Perhaps there’s no better time to talk about parenting in uncertain times than this. At the time of writing this post, stores are still struggling to keep up with demand, people are social distancing, and schools are closed. My hope is that you’re reading this article, rolling your eyes, and saying, “this is old news.” But the reality is? It’s probably not. Or at least it won’t be for awhile.

One of the few silver linings of this whole situation was the announcement that Frozen 2 was released on Disney+ early. Our family didn’t go see it in the theatre and instead opted for popcorn on the couch to watch our favorite little snowman sing. During one scene, my husband and I started laughing at how much the song sattired love songs from when we were kids. While we were cracking up at the inside joke, our child started giggling too, unaware of why we thought the situation was so comical. 

In that moment, it occured to me just how contagious emotions can be. Laughter is contagious, we know. So is fear, anxiety, depression, doubt, and worry. 

It seems every day there’s a new government press conference issuing even more stringent measures to keep everyone safe. As we tune in, it’s hard not to let the surreal situation we’re living in permeate to our kids. Birthday parties are getting canceled. Weddings have been put on hold. Relatives in the same city have been communicating over FaceTime rather than face-to-face. It’s a strange world out there, and it’s forcing us to have even stranger conversations with our children and community.

Here’s what I know to be true during it all — people are good. More than good, actually. People are rallying together in ways I’ve never seen before. We’re brainstorming ways to support businesses while they’re forced to close their doors. We’re brainstorming ways to buy food for elderly neighbors who are at a much higher risk when going to the grocery store. We’re putting our head together to figure out how we can support one another in a time that feels very uncertain and unreal.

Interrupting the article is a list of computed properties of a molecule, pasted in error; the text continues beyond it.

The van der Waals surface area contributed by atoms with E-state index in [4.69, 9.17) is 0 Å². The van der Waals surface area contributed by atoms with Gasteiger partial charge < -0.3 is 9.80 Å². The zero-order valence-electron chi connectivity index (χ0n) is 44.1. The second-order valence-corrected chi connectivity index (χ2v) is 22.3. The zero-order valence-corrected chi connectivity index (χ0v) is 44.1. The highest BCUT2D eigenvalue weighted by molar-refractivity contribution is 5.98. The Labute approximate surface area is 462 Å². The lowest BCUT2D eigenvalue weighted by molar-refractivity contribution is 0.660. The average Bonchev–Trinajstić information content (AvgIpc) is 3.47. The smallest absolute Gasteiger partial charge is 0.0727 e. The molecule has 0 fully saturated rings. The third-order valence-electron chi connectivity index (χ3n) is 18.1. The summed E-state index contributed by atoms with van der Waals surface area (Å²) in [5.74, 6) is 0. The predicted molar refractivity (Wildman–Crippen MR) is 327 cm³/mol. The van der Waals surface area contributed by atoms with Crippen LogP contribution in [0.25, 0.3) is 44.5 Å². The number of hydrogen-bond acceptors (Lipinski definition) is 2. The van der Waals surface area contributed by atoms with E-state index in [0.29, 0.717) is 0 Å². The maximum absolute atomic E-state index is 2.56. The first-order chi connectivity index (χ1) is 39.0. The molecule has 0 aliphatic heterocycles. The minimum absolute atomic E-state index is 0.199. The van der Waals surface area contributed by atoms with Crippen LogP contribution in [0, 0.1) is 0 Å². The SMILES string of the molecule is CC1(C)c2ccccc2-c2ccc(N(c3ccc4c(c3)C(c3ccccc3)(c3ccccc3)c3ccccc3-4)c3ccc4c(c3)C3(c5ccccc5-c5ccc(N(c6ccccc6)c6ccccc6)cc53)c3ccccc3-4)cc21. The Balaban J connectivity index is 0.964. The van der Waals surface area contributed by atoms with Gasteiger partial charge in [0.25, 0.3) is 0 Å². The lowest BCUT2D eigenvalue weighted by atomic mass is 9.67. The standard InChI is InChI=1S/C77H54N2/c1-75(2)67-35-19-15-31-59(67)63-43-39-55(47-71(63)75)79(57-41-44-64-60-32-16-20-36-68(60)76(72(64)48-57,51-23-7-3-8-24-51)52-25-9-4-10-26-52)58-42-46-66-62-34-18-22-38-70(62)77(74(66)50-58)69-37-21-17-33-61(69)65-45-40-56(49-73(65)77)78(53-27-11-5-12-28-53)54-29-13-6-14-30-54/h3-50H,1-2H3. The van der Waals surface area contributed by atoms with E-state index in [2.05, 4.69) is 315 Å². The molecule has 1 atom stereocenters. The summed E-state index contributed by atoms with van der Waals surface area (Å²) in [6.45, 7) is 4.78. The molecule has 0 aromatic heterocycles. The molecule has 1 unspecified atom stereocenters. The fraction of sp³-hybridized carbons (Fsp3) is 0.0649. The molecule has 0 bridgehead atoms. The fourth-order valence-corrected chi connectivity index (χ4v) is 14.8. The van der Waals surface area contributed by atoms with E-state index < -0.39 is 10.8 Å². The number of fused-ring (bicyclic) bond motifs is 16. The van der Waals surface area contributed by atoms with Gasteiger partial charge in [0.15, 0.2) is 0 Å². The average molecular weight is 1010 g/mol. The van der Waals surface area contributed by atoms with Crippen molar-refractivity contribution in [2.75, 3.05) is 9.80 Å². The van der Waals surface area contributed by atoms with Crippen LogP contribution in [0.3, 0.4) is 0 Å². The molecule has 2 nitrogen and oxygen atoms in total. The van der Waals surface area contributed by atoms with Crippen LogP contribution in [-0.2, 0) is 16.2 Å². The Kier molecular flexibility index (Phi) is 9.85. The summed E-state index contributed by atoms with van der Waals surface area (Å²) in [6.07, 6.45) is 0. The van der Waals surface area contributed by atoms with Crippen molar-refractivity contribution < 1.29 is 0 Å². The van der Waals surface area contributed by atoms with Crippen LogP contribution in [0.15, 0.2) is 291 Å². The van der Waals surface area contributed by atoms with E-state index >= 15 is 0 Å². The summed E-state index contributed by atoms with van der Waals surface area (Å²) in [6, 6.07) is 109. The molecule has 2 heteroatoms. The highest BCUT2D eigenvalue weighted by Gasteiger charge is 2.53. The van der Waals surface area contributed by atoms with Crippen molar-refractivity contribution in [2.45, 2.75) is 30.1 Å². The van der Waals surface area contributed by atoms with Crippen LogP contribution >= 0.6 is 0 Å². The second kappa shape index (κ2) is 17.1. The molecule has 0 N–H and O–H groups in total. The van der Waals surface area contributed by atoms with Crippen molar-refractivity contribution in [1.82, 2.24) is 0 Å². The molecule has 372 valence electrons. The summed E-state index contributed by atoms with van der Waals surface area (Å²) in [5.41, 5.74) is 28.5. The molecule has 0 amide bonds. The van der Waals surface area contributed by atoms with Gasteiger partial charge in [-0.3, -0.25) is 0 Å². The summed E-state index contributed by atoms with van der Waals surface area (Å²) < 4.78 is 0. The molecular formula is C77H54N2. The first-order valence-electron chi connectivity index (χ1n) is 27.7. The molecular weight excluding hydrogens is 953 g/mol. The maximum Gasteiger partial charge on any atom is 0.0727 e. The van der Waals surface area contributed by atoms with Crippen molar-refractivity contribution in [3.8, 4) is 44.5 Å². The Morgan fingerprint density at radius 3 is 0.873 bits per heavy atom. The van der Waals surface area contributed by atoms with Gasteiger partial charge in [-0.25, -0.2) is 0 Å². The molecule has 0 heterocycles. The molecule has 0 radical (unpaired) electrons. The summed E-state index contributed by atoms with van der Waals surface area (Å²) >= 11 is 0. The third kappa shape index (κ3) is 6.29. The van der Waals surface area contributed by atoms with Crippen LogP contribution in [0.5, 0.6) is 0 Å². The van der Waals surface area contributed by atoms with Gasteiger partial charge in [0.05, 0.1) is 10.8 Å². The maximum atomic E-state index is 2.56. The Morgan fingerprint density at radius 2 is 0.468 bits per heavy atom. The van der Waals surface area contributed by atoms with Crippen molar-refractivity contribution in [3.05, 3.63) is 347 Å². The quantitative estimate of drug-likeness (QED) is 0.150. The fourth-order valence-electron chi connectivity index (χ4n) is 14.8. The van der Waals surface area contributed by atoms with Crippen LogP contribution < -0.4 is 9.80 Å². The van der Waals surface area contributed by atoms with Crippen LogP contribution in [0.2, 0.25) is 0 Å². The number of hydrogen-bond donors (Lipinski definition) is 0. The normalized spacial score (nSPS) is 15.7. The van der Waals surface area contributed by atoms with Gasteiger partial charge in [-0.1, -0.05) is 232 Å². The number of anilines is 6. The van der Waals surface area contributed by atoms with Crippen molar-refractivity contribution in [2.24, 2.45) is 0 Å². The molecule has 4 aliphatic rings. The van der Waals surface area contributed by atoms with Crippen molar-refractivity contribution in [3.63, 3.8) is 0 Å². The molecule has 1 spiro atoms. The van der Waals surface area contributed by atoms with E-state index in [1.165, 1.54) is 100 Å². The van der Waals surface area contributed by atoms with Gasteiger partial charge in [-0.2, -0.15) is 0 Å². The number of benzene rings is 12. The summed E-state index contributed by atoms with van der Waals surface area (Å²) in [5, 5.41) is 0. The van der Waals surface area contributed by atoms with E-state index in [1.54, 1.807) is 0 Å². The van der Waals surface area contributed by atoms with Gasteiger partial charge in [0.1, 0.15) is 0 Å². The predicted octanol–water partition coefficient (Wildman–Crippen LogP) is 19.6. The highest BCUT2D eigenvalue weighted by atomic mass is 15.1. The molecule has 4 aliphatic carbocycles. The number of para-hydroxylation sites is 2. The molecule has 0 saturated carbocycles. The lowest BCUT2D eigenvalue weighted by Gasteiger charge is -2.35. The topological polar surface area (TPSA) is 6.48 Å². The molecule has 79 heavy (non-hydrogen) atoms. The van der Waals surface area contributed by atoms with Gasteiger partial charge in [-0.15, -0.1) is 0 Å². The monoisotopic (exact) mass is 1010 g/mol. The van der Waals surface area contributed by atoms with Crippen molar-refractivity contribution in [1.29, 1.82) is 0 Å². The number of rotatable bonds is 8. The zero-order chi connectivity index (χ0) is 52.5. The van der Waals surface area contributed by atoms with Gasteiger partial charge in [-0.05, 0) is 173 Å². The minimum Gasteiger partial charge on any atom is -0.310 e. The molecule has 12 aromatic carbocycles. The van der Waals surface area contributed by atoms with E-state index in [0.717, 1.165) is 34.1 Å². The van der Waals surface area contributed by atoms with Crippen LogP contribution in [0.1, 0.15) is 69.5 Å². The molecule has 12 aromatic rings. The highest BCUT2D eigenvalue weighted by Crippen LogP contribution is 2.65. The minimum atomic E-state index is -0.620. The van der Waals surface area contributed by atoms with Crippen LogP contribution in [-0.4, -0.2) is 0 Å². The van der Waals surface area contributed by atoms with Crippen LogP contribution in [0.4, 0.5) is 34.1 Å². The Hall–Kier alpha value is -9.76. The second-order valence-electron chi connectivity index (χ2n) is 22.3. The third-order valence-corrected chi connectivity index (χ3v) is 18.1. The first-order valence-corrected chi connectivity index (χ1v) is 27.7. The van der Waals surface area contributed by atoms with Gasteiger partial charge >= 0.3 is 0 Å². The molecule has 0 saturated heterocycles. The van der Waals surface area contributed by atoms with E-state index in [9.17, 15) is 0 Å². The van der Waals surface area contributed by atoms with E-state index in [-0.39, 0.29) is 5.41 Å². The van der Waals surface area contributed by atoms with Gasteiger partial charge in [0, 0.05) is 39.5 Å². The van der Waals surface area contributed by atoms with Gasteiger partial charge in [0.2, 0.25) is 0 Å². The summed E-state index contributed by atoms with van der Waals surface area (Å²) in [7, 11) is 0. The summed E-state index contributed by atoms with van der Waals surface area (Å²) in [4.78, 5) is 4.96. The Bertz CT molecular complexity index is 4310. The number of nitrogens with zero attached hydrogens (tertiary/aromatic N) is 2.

Parenting during this time is confusing. So is selling. We try to protect our kids as much as ourselves from the reality of the situation, but we all know something’s amiss. Having difficult conversations with kids about why they’re stuck at home seemingly overnight is challenging. So is having to change our sales message to match a sudden and frightening new normal. 

And maybe, while explaining what the coronavirus is and why we’re taking these precautions, we should sprinkle in a healthy dose of all the good that’s coming out of it. Maybe we should talk about humanity rather than focus only on the tragedy. 

I don’t have the answers to how to navigate this. I don’t know what it looks like to be a good parent, entrepreneur, neighbor, or colleague during this time. You might not either. I don’t think anyone does. But from what I see? We’re all doing a pretty amazing job at stepping up, showing up, and spreading love to the extent we can. 

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